D-Day is one of Denison’s longest-standing annual events, dating back to 1909, and there are about as many rumors circulating about how it got started as there are about who the featured musical guest will be each year. So how exactly did it begin, and what journey did the event take in evolving into what it is today?
THEN – A historical account of D-Day
According to G. Wallace Chessman’s book “Heritage and Promise, Denison 1831-1981,” a campus holiday called Scrap Day originated in 1909.
The day featured a large Tug of War event and a football game. It was tradition that first-year students wore beanies every day until Scrap Day, and if they won the Tug of War contest – literally by dragging the sophomore class into Ebaugh Pond – they were freed from wearing the distinguishing caps.
Chessman, a professor emeritus of history at Denison, writes that when the Denison Campus Government Association was founded in 1946, Scrap Day changed into D-Day, a “twice-a-year celebration of the whole college.”
Governance Association was founded in 1946, Scrap Day changed into D-Day, a “twice-a-year celebration of the whole college.”
Evolution of the modern D-Day
An article from a 1965 edition of The Denisonian suggested that the day was founded to try and focus the energy of the student body, specifically the influx of men returning from the service, in a fun and safe way. The Denisonian wrote, “Due to the general post-war exuberance and increased manpower on campus, the delightful custom of dorm raids began. It was quickly decided that a more constructive way to let off steam was needed…”
David O. Woodyard ‘54, professor of theology, said that when he was a student here, “Denison was not a very intense academic institution, and therefore a celebration like D-Day was more congruent with the ethos of the institution.”Woodyard explained that it was completely under the jurisdiction of students, and DCGA had the right to simply go to the chapel bells and play the “Tiger Rag,” often referred to as “Hold That Tiger,” a popular jazz tune from the early 1900s. The song signaled the cancellation of classes and the commencement of the D-Day festivities, “disregarding any prerogative of the faculty.”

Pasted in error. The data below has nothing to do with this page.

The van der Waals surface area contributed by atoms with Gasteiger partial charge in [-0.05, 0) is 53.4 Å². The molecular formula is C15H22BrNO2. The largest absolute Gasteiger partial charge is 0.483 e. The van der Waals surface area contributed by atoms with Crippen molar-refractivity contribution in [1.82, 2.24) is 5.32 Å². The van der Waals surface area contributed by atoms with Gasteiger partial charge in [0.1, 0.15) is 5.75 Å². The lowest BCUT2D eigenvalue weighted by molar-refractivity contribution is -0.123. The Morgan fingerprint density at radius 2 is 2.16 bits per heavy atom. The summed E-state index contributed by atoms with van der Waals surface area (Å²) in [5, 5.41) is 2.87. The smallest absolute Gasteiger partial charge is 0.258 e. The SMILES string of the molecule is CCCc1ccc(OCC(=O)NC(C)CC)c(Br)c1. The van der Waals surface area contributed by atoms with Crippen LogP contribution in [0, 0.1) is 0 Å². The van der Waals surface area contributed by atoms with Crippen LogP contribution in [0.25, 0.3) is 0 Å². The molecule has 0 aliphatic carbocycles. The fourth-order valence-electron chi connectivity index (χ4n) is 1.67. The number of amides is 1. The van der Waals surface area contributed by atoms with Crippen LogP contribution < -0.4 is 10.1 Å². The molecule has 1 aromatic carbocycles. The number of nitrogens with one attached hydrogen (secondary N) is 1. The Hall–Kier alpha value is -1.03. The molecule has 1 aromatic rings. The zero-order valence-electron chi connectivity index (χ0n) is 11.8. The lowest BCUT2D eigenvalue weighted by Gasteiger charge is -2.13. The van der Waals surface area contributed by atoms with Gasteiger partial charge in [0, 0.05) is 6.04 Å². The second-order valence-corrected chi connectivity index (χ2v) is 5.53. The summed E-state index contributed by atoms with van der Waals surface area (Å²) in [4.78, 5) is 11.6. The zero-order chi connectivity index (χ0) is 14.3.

Maria Theresa Barney Professor of Philosophy Anthony Lisska has vivid memories of the faculty meeting in 1970 at which it was decided that the day would no longer be a surprise, but rather planned by students. This big change in the history of D-Day came about because of a suggestion by former professor Al Lever. He realized that students were guessing when the event would be, and as a result, were not doing any work for about a week and a half leading up to the actual day. There were also sometimes issues of false alarms and pranks, generally perpetrated by the Wingless Angels.
During the time that associate professor of history Catherine Dollard ‘88 was Denison as an undergrad, another big change was implemented. The celebration was generally held on a Wednesday in the spring semester, but since many students would skip either their Monday and Tuesday, or Thursday and Friday classes to go off campus, it was changed to Friday.
In addition to the playing of the “Tiger Rag” and the freshman-sophomore Tug of War, there were other events that were featured at one or more D-Days. One such event was the Inter-Fraternity Tricycle Championship – a 25 lap race around Fraternity Loop. Intramural sports events, campus wide picnics, and bonfires were also popular events. D-Day 1959 became the first day that beer was legal on campus. Students started imbibing a little after 8 p.m., and by midnight had consumed an incredible 30 kegs. Another popular event was the greased pig chase of 1956.
In the 80s, Dollard remembers D-Day featuring a pig roast (luckily, they didn’t have to catch it first) hosted by the Delta Chi fraternity at what is now Sunset House. The road in front of the house was shut down for the day, and people sat on the hillside and listened to bands play.